Home LATEST NEWS Global military spending crosses $2 trillion in 2021

Global military spending crosses $2 trillion in 2021

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Despite the economic fallout from the COVID-19 pandemic, global military spending grew by 0.7% last year, according to the report by the Stockholm International Peace Research Institute (SIPRI).

trillions of dollars. This is the highest figure we have ever recorded”,”text”:”In 2021, military spending increased for the seventh consecutive year, reaching $2.1trillion. This is the highest number we have ever recorded”}}”>In 2021, military spending increased for the seventh consecutive year, reaching $2.1 trillion. This is the highest number we have ever recordedDiego Lopes da Silva, a researcher at SIPRI, told AFP.

Russia’s spending rose 2.9%, for the third year in a row, to $65.9 billion.

A convoy of military tanks on a road

A convoy of Russian tanks on the road to Mariupol

Photo: Reuters/CHINGIS KONDAROV

Russian military spending represented 4.1% of the country’s GDP, a level much higher than the world averagesaid Mr. Lopes da Silva.

Revenues from oil and gas exports allowed the country to fund these large military expenditures.

It is difficult to predict whether Russia will be able to maintain this level of spending, however, Lopes da Silva said, due to the wave of sanctions imposed by the West in response to aggression in Ukraine.

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In 2014, during the annexation of the Crimean peninsula, the country was also targeted by sanctions as energy prices plummeted, making it difficult to assess the effectiveness of the sanctions.

Now […]we have even tougher sanctions, but we have higher energy prices which can help Russia keep its military spending at this levelhe added.

On the other hand, Ukraine’s military spending has increased by 72% since the annexation of Crimea. Although this spending fell by more than 8% in 2021 to $5.9 billion, it still represents 3.2% of the country’s GDP.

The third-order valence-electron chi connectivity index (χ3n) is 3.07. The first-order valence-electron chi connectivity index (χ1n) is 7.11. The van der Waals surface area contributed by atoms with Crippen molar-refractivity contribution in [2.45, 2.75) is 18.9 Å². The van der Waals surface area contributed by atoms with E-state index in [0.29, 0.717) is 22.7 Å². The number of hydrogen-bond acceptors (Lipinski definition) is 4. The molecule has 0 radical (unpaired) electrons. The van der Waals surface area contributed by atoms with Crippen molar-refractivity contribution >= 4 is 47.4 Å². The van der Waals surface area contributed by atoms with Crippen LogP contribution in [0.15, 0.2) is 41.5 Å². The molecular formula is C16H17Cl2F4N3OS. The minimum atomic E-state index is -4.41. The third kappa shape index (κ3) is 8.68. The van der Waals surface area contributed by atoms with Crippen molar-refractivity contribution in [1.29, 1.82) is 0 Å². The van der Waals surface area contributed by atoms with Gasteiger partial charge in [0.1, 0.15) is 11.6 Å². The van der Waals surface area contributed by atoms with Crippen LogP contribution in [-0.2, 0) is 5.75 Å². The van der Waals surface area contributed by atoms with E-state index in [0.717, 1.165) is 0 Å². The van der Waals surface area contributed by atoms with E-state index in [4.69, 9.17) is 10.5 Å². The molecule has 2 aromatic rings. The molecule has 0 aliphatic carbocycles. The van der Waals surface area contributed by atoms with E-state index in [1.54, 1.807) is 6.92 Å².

An Armenian soldier near an artillery piece.

An Armenian soldier operates an artillery piece.

Photo: Reuters/Armenian Ministry of Defense

NATO spending on the rise

As tensions in Europe increased, NATO member countries increased their spending.

Last year, eight members of the alliance reached their target of 2% of GDP devoted to the military budget.

Lopes da Silva said he expects military spending to continue to rise.

The United States, which far outpaced all other nations with $801 billion spent in 2021, bucked the global trend and cut spending by 1.4%.

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Over the past decade, US spending on research and development has increased by 24%, while arms purchases have fallen by 6.4%.

The U.S. government has repeatedly emphasized the need to preserve the U.S. military’s technological edge over its strategic competitorssaid Alexandra Marksteiner, another SIPRI researcher.

China is spending more

Two Chinese-flagged nuclear submarines.

Chinese nuclear submarines.

Photo: Reuters

China, the world’s second-biggest military spender with an estimated $293 billion, increased spending by 4.7 percent, marking the 27th consecutive year of spending increases.

The strengthening of Chinese military capabilities has prompted its regional neighbors to in turn increase their military budgets.

Japan spent $7 billion, an increase of 7.3%, the biggest annual increase since 1972.

Australia also spent 4% more on its military, reaching $31.8 billion in 2021.

India, the world’s third biggest spender at $76.6 billion, also increased its funding in 2021, but by a more modest 0.9%.

The UK is in fourth place, with a 3% increase in military spending to $68.4 billion.

It replaces Saudi Arabia, which cut spending by 17% to an estimated $55.6 billion.

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